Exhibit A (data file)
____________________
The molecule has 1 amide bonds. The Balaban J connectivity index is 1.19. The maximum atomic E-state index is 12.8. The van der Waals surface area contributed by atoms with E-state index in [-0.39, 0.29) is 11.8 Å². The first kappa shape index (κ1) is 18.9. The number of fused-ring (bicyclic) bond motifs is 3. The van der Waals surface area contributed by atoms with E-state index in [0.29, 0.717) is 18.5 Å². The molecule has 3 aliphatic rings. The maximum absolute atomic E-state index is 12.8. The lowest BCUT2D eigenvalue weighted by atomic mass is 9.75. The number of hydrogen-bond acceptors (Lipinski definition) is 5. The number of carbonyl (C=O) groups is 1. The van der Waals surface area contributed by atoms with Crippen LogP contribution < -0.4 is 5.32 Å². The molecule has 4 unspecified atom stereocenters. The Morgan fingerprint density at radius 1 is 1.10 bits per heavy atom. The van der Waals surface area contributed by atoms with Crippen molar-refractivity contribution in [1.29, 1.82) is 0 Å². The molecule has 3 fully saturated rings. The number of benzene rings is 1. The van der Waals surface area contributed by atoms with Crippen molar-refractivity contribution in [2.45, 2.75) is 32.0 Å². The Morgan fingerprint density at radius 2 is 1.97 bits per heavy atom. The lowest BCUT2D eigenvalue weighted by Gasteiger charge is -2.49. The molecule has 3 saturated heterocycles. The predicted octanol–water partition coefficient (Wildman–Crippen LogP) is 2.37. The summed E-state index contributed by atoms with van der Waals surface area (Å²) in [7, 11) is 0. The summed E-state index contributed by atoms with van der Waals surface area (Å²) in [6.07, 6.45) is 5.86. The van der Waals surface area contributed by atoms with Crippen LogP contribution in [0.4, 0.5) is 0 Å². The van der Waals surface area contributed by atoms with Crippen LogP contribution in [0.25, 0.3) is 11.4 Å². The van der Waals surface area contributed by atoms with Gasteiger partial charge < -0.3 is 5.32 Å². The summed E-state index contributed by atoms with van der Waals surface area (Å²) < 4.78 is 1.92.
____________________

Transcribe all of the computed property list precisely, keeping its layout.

The molecule has 1 amide bonds. The Balaban J connectivity index is 1.19. The maximum atomic E-state index is 12.8. The van der Waals surface area contributed by atoms with E-state index in [-0.39, 0.29) is 11.8 Å². The first kappa shape index (κ1) is 18.9. The number of fused-ring (bicyclic) bond motifs is 3. The van der Waals surface area contributed by atoms with E-state index in [0.29, 0.717) is 18.5 Å². The molecule has 3 aliphatic rings. The maximum absolute atomic E-state index is 12.8. The lowest BCUT2D eigenvalue weighted by atomic mass is 9.75. The number of hydrogen-bond acceptors (Lipinski definition) is 5. The number of carbonyl (C=O) groups is 1. The van der Waals surface area contributed by atoms with Crippen LogP contribution < -0.4 is 5.32 Å². The molecule has 4 unspecified atom stereocenters. The Morgan fingerprint density at radius 1 is 1.10 bits per heavy atom. The van der Waals surface area contributed by atoms with Crippen molar-refractivity contribution in [1.29, 1.82) is 0 Å². The molecule has 3 fully saturated rings. The number of benzene rings is 1. The van der Waals surface area contributed by atoms with Crippen molar-refractivity contribution in [2.45, 2.75) is 32.0 Å². The Morgan fingerprint density at radius 2 is 1.97 bits per heavy atom. The lowest BCUT2D eigenvalue weighted by Gasteiger charge is -2.49. The molecule has 3 saturated heterocycles. The predicted octanol–water partition coefficient (Wildman–Crippen LogP) is 2.37. The summed E-state index contributed by atoms with van der Waals surface area (Å²) in [7, 11) is 0. The summed E-state index contributed by atoms with van der Waals surface area (Å²) in [6.07, 6.45) is 5.86. The van der Waals surface area contributed by atoms with Crippen LogP contribution in [0.4, 0.5) is 0 Å². The van der Waals surface area contributed by atoms with Crippen LogP contribution in [0.25, 0.3) is 11.4 Å². The van der Waals surface area contributed by atoms with Gasteiger partial charge < -0.3 is 5.32 Å². The summed E-state index contributed by atoms with van der Waals surface area (Å²) < 4.78 is 1.92.